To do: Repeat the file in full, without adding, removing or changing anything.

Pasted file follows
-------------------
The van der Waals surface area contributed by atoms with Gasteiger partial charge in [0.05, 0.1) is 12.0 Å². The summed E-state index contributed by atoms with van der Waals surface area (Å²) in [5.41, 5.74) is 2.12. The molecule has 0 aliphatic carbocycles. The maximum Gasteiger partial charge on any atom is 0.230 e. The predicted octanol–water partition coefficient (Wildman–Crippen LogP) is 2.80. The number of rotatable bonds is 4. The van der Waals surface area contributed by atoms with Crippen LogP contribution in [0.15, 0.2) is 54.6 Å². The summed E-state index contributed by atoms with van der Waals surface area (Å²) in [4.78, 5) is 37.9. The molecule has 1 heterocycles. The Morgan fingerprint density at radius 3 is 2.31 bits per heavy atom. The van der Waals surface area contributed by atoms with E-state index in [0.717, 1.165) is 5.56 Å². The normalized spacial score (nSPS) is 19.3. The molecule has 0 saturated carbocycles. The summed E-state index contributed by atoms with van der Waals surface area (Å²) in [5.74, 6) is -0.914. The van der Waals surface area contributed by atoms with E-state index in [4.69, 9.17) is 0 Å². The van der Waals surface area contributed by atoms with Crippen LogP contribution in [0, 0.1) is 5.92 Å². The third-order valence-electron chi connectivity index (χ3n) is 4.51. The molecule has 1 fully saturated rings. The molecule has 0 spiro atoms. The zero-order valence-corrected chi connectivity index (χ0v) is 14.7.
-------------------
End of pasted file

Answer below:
The van der Waals surface area contributed by atoms with Gasteiger partial charge in [0.05, 0.1) is 12.0 Å². The summed E-state index contributed by atoms with van der Waals surface area (Å²) in [5.41, 5.74) is 2.12. The molecule has 0 aliphatic carbocycles. The maximum Gasteiger partial charge on any atom is 0.230 e. The predicted octanol–water partition coefficient (Wildman–Crippen LogP) is 2.80. The number of rotatable bonds is 4. The van der Waals surface area contributed by atoms with Crippen LogP contribution in [0.15, 0.2) is 54.6 Å². The summed E-state index contributed by atoms with van der Waals surface area (Å²) in [4.78, 5) is 37.9. The molecule has 1 heterocycles. The Morgan fingerprint density at radius 3 is 2.31 bits per heavy atom. The van der Waals surface area contributed by atoms with E-state index in [0.717, 1.165) is 5.56 Å². The normalized spacial score (nSPS) is 19.3. The molecule has 0 saturated carbocycles. The summed E-state index contributed by atoms with van der Waals surface area (Å²) in [5.74, 6) is -0.914. The van der Waals surface area contributed by atoms with E-state index in [4.69, 9.17) is 0 Å². The van der Waals surface area contributed by atoms with Crippen LogP contribution in [0, 0.1) is 5.92 Å². The third-order valence-electron chi connectivity index (χ3n) is 4.51. The molecule has 1 fully saturated rings. The molecule has 0 spiro atoms. The zero-order valence-corrected chi connectivity index (χ0v) is 14.7.